PHP 5.6 and MySQLi on Debian 8

We have recently finished upgrading all our user and service nodes to the latest Debian Linux operating system. This brings many bug fixes and performance improvements across the board, but we wanted to highlight a couple of things that relate to WordPress.

PHP 5.6

PHP 5.6 is now the default version provided by the official (and stable) Debian packages repository, which means all Pressjitsu nodes are now running version 5.6. This is a big performance improvement over 5.4 (the default version in Wheezy) as illustrated by this graph:

PHP 5.6 Performance
PHP 5.6 Performance

We’ve seen a 40-50% decrease in page load times across all user nodes on average. For requests served from cache (green) it didn’t have that much of an impact since they’re already extremely fast, but for things like the WordPress Dashboard it makes a huge difference.

MySQLi

The legacy MySQL extension has been deprecated in PHP 5.5 which is something to keep in mind when migrating from 5.4 to 5.6. WordPress core has full support for the replacement MySQLi extension and uses it in favor of MySQL functions in PHP 5.5+.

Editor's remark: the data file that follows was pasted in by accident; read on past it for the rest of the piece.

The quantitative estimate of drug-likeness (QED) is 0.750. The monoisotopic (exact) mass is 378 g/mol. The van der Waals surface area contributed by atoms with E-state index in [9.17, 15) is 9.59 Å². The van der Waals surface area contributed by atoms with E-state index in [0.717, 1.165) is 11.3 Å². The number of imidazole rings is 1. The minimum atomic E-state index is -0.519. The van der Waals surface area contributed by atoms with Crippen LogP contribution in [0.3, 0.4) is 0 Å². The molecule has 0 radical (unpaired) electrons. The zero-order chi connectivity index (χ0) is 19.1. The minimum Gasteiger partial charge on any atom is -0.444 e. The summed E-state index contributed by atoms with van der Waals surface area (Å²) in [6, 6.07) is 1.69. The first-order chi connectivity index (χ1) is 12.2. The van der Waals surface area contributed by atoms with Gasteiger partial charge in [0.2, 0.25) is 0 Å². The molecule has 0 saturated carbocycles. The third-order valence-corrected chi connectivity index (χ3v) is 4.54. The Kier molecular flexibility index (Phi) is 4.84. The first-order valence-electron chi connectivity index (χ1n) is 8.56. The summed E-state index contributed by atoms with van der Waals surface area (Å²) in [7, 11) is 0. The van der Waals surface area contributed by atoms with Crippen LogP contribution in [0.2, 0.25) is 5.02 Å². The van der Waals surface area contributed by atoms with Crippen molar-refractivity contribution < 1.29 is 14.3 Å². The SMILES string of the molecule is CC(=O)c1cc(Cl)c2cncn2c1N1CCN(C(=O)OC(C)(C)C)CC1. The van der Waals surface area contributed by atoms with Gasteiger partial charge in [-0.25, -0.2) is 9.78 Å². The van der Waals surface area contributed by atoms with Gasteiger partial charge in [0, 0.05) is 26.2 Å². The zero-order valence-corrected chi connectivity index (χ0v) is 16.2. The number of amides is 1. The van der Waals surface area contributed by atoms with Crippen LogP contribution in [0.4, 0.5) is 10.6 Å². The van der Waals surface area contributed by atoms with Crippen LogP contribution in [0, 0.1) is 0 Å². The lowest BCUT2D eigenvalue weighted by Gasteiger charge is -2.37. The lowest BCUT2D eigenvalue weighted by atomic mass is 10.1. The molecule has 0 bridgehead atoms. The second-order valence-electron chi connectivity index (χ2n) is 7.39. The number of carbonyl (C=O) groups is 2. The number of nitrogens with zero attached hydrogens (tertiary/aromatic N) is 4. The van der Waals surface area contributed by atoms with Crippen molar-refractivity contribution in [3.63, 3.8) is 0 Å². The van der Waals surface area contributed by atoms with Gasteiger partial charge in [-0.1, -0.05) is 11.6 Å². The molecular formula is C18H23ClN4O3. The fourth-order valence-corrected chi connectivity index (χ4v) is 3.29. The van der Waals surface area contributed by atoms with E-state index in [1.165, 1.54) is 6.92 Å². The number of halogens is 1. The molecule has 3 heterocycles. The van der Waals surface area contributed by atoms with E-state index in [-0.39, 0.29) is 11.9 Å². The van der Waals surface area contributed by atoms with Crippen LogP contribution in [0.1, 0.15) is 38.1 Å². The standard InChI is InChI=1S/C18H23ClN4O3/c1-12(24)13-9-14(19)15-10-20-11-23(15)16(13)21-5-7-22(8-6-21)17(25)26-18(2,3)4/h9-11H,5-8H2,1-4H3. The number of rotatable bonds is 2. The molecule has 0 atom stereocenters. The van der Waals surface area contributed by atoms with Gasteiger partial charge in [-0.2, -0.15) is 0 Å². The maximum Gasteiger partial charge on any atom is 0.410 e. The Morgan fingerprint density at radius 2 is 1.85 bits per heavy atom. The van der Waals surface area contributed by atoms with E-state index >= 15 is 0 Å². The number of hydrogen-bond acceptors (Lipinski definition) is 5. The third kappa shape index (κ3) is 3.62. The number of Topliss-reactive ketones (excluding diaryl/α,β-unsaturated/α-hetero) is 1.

That said, even though the old mysql_* functions were deprecated, they weren’t removed from PHP and are still available even in version 5.6. This means that code relying on such functions will still work as expected, but there is one important issue when it comes to WordPress – there no longer is a default MySQL connection resource starting with version 5.5.

This means that even functions like mysql_real_escape_string will fail and return false instead of the expected escaped string, because there is no default MySQL connection required by the function. Here’s an excerpt of some code that triggered the MySQL warnings immediately after the 5.6 upgrade:

$user_id = $_GET['user_id'];
$wpdb->get_results( "SELECT * FROM $wpdb->posts WHERE post_author = '" . mysql_real_escape_string( $user_id ) . "' AND post_status = 'publish';" );

The general rule of thumb is to never use database-specific functions such as mysql_* and mysqli_* when working with WordPress, and always use the wrapper $wpdb object instead. We were able to fix the above broken code by simply using $wpdb->prepare():

$user_id = $_GET['user_id'];
$wpdb->get_results( $wpdb->prepare( "SELECT * FROM $wpdb->posts WHERE post_author = %d AND post_status = 'publish';", $user_id ) );

It is also a good idea to enable verbose PHP logging when upgrading from one version to another, which makes it easier to spot any breakage, but other than the MySQL extension problem, we haven’t found any major issues during the upgrade.

If you’re a Pressjitsu customer and noticed something out of the ordinary after the upgrade to PHP 5.6, please open a support request via the control panel and we’ll help you sort things out as soon as possible.